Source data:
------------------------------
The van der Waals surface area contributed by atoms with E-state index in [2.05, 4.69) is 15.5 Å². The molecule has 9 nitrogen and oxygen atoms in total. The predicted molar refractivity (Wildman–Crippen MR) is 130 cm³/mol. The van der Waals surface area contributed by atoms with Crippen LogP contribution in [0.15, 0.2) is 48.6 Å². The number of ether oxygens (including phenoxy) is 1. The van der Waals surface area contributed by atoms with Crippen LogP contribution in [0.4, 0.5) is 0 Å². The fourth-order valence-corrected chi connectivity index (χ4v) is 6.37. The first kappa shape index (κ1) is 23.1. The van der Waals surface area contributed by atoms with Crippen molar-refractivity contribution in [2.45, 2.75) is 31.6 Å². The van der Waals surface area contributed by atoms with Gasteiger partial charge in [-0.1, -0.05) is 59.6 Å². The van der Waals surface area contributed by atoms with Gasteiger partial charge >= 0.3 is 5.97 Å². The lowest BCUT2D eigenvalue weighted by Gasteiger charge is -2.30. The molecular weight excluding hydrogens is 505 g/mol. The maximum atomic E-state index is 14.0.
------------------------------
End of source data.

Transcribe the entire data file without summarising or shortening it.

The van der Waals surface area contributed by atoms with E-state index in [2.05, 4.69) is 15.5 Å². The molecule has 9 nitrogen and oxygen atoms in total. The predicted molar refractivity (Wildman–Crippen MR) is 130 cm³/mol. The van der Waals surface area contributed by atoms with Crippen LogP contribution in [0.15, 0.2) is 48.6 Å². The number of ether oxygens (including phenoxy) is 1. The van der Waals surface area contributed by atoms with Crippen LogP contribution in [0.4, 0.5) is 0 Å². The fourth-order valence-corrected chi connectivity index (χ4v) is 6.37. The first kappa shape index (κ1) is 23.1. The van der Waals surface area contributed by atoms with Crippen molar-refractivity contribution in [2.45, 2.75) is 31.6 Å². The van der Waals surface area contributed by atoms with Gasteiger partial charge in [-0.1, -0.05) is 59.6 Å². The van der Waals surface area contributed by atoms with Gasteiger partial charge >= 0.3 is 5.97 Å². The lowest BCUT2D eigenvalue weighted by Gasteiger charge is -2.30. The molecular weight excluding hydrogens is 505 g/mol. The maximum atomic E-state index is 14.0.